Photowalking in Wellington

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Getting to know a new city if you're there on holiday or staying for a while can be an overwhelming experience. There's so much to do and see - where do you start? Guided tours are one way of getting underneath the hood of a city, but another way is getting to know a local. But how can you do that? I found a group on Reddit (r/Wellington) that leads photowalks around the city who welcome anyone to join in. As a long-time resident of the city, I know it quite well, but it's always good to take a fresh perspective, so I thought I'd grab my camera and go along. Pukeahu War Memorial Park is a wide open space and a perfect place to pick for the start of a photowalk. Twenty people managed to find each other to start a 2-3 hours of walking, talking and making photographs. It was an inclusive event - any camera was fine -  and it soon became clear to me that a few people were more there for the walk than the making of photographs, so that made for a diverse group to be with. 

I set myself a few tasks for a photography workout. To use some of the colour filters that are a feature of my Fujifilm X-T1 (with the 18-55mm XF kit lens for the afternoon), to try some double exposures, and to continue practicing using spot metering for exposure. Here are some of the pictures I made that the afternoon. 

First, from Pukeahu War Memorial to Central Park in Brooklyn.

We moved on after checking in that we were all still together and on track.

Finally, we headed into the city via Te Aro.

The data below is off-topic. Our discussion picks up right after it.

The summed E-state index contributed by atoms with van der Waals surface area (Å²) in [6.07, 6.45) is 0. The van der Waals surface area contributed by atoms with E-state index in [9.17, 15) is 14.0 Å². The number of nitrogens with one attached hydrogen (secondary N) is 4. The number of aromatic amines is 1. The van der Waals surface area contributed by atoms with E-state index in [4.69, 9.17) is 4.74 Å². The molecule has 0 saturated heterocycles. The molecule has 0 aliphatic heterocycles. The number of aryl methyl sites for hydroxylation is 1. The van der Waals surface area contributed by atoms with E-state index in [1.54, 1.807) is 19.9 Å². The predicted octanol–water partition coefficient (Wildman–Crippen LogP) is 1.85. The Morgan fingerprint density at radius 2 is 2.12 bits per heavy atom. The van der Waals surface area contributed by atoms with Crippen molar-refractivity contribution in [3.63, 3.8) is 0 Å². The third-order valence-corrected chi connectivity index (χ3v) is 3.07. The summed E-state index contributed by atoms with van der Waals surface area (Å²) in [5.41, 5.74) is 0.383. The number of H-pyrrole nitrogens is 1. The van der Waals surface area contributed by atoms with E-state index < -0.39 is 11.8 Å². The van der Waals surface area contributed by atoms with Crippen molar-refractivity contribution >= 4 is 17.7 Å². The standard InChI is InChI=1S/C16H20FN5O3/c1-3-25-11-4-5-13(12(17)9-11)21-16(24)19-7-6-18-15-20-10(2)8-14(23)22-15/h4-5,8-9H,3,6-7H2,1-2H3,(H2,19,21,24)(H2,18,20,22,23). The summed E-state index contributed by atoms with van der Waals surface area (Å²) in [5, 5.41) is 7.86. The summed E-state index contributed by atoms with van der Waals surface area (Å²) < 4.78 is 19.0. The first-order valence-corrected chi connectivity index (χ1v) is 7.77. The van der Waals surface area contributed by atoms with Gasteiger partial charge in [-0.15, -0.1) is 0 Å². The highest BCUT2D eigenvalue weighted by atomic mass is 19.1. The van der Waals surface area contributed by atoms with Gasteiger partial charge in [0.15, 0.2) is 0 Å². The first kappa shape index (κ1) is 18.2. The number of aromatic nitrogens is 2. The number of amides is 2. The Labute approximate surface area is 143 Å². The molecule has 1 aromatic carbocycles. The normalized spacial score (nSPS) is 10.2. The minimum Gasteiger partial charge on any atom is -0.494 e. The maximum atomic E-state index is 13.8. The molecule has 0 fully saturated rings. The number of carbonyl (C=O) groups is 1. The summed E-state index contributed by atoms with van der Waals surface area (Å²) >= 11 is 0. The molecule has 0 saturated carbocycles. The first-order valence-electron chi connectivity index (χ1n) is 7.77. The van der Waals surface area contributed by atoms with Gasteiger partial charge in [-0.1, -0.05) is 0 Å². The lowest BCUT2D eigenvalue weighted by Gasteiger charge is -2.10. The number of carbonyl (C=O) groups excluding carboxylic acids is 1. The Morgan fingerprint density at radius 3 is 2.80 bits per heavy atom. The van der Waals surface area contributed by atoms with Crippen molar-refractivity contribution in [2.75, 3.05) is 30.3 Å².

At the end of the walk, we stopped off at Photoflux - New Zealand's first Sci-Fi bar, with a strong dash of cameras and photography as a theme too - lots of Minolta and old 110 film cameras on display in the bar itself. One of the most interesting things about the afternoon was a print swap at the end of the session in the pub. Those people who had brought prints along to exchange put them all in one envelope and took turns to draw another one out. This led to some really fascinating conversations about the photos, who took them, what they were doing when they took the photo and about the content of the photo too. The street portrait that I took out of the envelope was taken in Indonesia at the end of a 5-hour conversation, and I also heard about making a photograph of a monkey in the Bantu caves in Malaysia. Certainly a well-traveled and diverse, friendly group, and a great way to spend a Saturday afternoon, making photographs and sharing some tales over a beer with actual physical prints.

I wandered home back to the car, taking a few more photographs to round off the afternoon.